Against Cleveland, the Colts offense looked sharp once again, and the defense was, for the most part, something we haven’t seen around the Circle City in quite a while: Dominant. The Colts held the Browns’ starters scoreless until a third quarter field goal against Indy’s second team defense.
The Browns starters had dominated their first two opponents, outscoring St. Louis and Detroit by a combined 37-13 in the first halves (the part before preseason games turn into, well, preseason games). The Colts starters outscored Cleveland’s first unit 17-3 before the backups helped them cruise to a 27-6 decision.
The team as a whole allowed a mere 270 total yards and just 13 first downs and held Cleveland’s running backs to 59 yards on 16 carries (3.7 YPC). While it should be noted that the Browns offense doesn’t look very strong yet – they only averaged 3 YPC on the ground in their two wins, the Colts kept from making them look like All Pros. In fact, they did exactly what a good defense should do against such an opponent and shut them down.
The Colts first team generated some nice pressure at times, with some good play from Erik Walden, Bjoern Werner, and Robert Mathis. CB Greg Toler forced and recovered a fumble, and the secondary played well overall.
One final defensive note, if you haven’t heard of Caesar Rayford yet, you must have watched a different game. This 27-year old rookie and former Utah Blaze star leads the team in sacks in the preseason and, barring the unforeseen, is now a virtual lock to make the final roster. He needs to work on his open field tackling and run stopping skills, but the guy creates absolute havoc for opposing quarterbacks, and he can use his size and length to help make up for being out of position at times.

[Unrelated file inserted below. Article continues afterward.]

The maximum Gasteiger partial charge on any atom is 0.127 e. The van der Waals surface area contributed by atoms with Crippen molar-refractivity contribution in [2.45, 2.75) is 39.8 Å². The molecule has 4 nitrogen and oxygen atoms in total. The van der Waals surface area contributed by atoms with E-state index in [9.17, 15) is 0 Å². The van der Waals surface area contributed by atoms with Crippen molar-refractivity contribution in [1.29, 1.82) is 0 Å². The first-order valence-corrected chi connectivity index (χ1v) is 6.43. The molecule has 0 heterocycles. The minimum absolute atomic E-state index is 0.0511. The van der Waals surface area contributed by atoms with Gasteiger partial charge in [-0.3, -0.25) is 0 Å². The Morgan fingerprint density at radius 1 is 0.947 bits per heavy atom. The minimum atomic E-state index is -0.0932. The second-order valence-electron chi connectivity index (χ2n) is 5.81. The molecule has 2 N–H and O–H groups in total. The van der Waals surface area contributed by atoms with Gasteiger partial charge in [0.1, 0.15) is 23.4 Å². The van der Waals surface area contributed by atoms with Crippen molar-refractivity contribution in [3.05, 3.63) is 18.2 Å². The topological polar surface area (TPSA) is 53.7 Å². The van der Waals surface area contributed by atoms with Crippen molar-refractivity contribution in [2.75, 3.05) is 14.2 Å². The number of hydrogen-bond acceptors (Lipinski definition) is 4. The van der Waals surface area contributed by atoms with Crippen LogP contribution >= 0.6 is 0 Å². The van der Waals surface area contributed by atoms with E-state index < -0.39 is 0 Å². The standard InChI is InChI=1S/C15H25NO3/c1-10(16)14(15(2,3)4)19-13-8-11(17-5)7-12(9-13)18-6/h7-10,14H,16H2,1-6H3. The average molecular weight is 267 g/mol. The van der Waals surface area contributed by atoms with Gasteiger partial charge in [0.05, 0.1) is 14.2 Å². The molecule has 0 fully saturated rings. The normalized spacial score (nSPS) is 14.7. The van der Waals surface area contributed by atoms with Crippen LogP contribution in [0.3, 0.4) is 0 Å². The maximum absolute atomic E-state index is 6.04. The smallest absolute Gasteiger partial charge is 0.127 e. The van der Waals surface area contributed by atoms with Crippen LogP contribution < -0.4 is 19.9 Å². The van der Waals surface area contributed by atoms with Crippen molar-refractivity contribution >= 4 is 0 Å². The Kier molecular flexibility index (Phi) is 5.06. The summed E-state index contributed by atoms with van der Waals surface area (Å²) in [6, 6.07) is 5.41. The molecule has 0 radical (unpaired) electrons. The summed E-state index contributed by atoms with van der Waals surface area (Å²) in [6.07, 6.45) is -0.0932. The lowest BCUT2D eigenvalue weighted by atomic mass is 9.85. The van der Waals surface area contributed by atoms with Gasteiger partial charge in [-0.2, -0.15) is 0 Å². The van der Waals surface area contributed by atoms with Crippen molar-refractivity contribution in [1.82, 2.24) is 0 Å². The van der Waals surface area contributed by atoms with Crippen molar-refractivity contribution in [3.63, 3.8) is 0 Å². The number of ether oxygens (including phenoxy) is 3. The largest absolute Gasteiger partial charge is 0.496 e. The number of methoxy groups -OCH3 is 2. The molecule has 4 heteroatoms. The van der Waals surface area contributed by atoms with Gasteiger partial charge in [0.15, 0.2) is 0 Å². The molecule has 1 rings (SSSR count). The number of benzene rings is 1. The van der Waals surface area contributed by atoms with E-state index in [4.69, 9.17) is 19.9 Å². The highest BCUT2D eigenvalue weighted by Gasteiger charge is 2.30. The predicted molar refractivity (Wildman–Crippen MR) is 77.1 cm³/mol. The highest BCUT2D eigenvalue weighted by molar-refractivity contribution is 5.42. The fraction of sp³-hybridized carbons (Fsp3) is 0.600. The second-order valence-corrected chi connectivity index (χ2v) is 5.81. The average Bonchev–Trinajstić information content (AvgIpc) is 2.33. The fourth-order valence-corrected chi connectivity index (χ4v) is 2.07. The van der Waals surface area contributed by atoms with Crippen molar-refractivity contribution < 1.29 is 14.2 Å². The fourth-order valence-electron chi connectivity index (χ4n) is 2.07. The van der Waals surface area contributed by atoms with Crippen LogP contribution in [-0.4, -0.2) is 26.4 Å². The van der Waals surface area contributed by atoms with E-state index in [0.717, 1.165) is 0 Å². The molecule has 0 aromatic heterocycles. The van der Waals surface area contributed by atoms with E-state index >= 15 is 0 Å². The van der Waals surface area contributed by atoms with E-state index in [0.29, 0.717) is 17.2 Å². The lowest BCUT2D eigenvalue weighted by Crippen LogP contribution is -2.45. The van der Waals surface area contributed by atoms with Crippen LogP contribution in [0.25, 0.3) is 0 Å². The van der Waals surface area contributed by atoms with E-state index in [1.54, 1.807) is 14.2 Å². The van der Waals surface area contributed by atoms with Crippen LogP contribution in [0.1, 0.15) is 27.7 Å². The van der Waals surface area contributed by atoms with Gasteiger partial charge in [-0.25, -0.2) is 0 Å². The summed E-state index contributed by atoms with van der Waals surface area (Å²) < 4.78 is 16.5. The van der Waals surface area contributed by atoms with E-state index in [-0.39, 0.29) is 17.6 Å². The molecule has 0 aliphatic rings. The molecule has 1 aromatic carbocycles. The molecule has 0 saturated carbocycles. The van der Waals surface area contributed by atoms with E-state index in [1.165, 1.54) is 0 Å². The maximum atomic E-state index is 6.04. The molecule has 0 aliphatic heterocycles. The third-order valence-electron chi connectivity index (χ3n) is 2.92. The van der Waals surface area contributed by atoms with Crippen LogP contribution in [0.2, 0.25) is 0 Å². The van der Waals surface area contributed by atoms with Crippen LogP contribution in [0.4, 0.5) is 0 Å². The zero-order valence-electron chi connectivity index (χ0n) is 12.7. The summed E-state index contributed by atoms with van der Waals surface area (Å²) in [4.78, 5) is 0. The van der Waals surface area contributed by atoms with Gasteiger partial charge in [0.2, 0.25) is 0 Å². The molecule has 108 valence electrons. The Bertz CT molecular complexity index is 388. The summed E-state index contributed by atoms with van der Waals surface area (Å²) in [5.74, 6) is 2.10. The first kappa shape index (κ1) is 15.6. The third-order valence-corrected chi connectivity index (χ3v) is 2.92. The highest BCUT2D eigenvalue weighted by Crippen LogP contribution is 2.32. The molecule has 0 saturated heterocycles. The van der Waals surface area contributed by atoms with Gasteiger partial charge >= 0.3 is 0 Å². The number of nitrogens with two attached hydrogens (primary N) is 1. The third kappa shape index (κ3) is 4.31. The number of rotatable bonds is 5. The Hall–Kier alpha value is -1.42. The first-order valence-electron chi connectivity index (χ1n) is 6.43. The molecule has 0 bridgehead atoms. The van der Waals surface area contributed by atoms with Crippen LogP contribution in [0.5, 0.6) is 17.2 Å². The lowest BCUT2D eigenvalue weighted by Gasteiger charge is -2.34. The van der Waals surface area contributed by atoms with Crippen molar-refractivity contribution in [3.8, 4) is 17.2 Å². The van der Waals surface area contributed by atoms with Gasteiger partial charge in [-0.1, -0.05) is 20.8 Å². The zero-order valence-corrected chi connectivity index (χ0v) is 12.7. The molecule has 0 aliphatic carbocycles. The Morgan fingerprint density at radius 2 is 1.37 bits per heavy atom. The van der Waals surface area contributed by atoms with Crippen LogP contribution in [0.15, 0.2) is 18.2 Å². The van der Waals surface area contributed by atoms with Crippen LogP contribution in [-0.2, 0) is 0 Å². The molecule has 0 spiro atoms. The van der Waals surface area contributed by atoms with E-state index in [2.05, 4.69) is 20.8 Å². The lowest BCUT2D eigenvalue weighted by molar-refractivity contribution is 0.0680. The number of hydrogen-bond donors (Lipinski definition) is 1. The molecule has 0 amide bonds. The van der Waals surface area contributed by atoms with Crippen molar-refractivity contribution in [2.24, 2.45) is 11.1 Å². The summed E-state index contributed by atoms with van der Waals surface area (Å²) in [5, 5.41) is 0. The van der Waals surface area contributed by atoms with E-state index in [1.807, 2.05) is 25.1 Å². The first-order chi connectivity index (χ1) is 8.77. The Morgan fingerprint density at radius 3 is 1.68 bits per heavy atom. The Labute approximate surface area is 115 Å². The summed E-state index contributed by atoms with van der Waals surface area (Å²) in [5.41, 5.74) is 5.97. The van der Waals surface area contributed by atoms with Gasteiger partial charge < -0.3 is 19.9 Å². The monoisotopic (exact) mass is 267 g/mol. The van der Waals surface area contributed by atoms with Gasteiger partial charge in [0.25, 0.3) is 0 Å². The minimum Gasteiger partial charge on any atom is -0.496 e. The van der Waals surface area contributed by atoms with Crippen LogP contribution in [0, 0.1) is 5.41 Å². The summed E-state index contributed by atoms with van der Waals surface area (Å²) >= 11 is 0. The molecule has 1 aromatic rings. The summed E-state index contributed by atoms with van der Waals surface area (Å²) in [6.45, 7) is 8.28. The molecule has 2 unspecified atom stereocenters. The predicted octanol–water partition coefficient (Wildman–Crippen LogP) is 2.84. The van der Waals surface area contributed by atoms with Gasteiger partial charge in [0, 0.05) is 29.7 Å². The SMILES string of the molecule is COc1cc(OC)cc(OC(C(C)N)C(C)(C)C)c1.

On offense, Andrew Luck continues to shine, and that’s putting it lightly. He posted a 92.8 QB rating and went 16/25 (64%) for 164 yards, 2 touchdowns (one to FB Stanley Havili and one to T.Y. Hilton). He did throw an interception, when his pass came in a little hard and fast, or hot, as football people like to say, to Havili, and it deflected into the hands of a defender.
Reggie Wayne led all receivers with 7 catches for 79 yards, and Darrius Heyward-Bey, who continues to look like the real thing, chipped in 3 receptions for 33 yards and a 6-yard rush on an end around. Griff Whalen led the reserves with 4 catches for 57 yards and generally frustrated defenders – even in man to man coverage – drawing a pass interference penalty in the second half that set up Adam Vinatieri’s second field goal.
Oh, yes, and that running game. The Colts, who ran well against Cleveland in the regular season last year too, racked up 34 carries for 149 yards and 4.4 YPC.
Kerwynn Williams led all rushers with 9 carries for 37 yards, but unfortunately actually had 8 carries for 10 yards and another one for 27 (4 of his runs were for no gain or negative yardage). Vick Ballard had 33 yards on 10 carries, much of it against eight man fronts (there just aren’t many audibles going on in the preseason). And Donald Brown took advantage of the blocking of rookie guard Hugh Thornton and the improved play of center Samson Satele later in the first half to finish with 35 yards on just 5 carries.
Overall, the Colts did a nice job of running and stopping the run, two areas in which they’ve emphasized a need for improvement. (You may have heard Coach Pagano mention them a time or two…) That did help them to do well in the even more important areas of passing and stopping the pass.
Next week, against the Cincinnati Bengals, the starters likely will rest for most of the game. As the final round of roster cuts looms, expect to see a contest played almost entirely by backups and players trying one last time to make an impression on the coaches. For those gentlemen, the fourth week of the preseason will be their Super Bowl, and they will lay it all on the line to preserve their NFL dreams.
For now, we know that the Colts starters have the ability to put together one beauty of a half, and that should bode well for them beginning at 1:00 PM on September 8.